From the May 1962 magazine.

Where Will Power Comes In

The following is Bill's answer to a letter asking about the role of the will power in staying sober.--ED.

THERE has always been a lot of confusion about this matter of exerting the will. When the Twelve Steps say "We admitted we were powerless over alcohol,. . ." we assert what has always been a fact about that malady--namely, that a frontal attack by the will on the desire to drink almost never works.

This hard fact is the premise upon which we must start--the recognition that actual lunacy cannot be subdued by straight will power. God knows drunks have tried hard enough to do just this and have generally failed. Nobody would expect much result were every kleptomaniac to take the pledge not to steal. Respecting stealing, the kleptomaniac is as compulsively nutty as he can be. Though this compulsive condition is not so generally recognized in the alcoholic, because drinking is socially acceptable, it is nevertheless true that he is just about as crazy. Therefore our First Step is realistic when it declares that we are powerless to deal with the alcohol hex on our own resources or will.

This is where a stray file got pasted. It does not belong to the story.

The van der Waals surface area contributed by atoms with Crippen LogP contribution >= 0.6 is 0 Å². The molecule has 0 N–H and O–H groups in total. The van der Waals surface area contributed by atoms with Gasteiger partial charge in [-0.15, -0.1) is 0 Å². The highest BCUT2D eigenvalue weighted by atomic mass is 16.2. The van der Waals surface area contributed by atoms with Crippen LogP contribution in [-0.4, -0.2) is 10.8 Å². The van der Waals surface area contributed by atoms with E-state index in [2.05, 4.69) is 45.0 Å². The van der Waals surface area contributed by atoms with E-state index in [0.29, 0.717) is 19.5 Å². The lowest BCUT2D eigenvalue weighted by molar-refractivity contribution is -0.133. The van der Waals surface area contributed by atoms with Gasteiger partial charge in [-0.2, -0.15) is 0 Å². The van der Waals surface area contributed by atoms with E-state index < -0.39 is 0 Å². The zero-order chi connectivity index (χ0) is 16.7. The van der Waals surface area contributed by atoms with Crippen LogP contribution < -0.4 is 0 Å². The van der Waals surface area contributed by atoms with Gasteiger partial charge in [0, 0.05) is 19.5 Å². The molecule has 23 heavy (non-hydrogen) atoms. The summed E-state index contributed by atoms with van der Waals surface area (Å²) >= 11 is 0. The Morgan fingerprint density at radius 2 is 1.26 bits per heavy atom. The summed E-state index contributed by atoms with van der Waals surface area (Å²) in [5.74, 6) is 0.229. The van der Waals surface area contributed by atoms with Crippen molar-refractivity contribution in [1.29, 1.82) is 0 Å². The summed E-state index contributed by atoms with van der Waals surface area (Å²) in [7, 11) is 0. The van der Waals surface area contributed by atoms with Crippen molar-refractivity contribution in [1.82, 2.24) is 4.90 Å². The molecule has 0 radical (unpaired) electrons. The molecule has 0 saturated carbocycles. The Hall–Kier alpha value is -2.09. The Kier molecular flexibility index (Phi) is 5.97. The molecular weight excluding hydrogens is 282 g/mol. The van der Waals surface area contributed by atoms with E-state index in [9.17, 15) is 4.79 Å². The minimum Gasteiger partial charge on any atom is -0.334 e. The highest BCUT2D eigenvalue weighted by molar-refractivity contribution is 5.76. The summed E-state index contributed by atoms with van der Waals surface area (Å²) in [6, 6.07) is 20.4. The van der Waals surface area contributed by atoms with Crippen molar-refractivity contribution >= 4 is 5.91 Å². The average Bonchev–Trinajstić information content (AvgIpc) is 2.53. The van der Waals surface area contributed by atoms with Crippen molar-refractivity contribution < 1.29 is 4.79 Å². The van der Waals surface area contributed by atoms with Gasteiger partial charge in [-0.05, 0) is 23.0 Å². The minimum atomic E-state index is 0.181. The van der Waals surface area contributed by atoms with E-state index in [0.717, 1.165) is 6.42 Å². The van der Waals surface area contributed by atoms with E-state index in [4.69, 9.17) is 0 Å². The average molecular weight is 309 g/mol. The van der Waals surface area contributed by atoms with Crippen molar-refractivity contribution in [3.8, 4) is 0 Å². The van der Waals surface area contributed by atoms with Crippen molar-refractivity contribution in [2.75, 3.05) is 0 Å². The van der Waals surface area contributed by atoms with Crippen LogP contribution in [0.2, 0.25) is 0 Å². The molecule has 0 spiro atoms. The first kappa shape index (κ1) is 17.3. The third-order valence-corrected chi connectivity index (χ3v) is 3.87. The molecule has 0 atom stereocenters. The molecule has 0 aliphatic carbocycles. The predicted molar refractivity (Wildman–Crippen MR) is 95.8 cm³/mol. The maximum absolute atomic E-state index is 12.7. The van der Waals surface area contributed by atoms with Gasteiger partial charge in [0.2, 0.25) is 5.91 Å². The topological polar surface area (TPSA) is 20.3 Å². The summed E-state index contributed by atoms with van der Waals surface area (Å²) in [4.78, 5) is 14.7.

-- Bill

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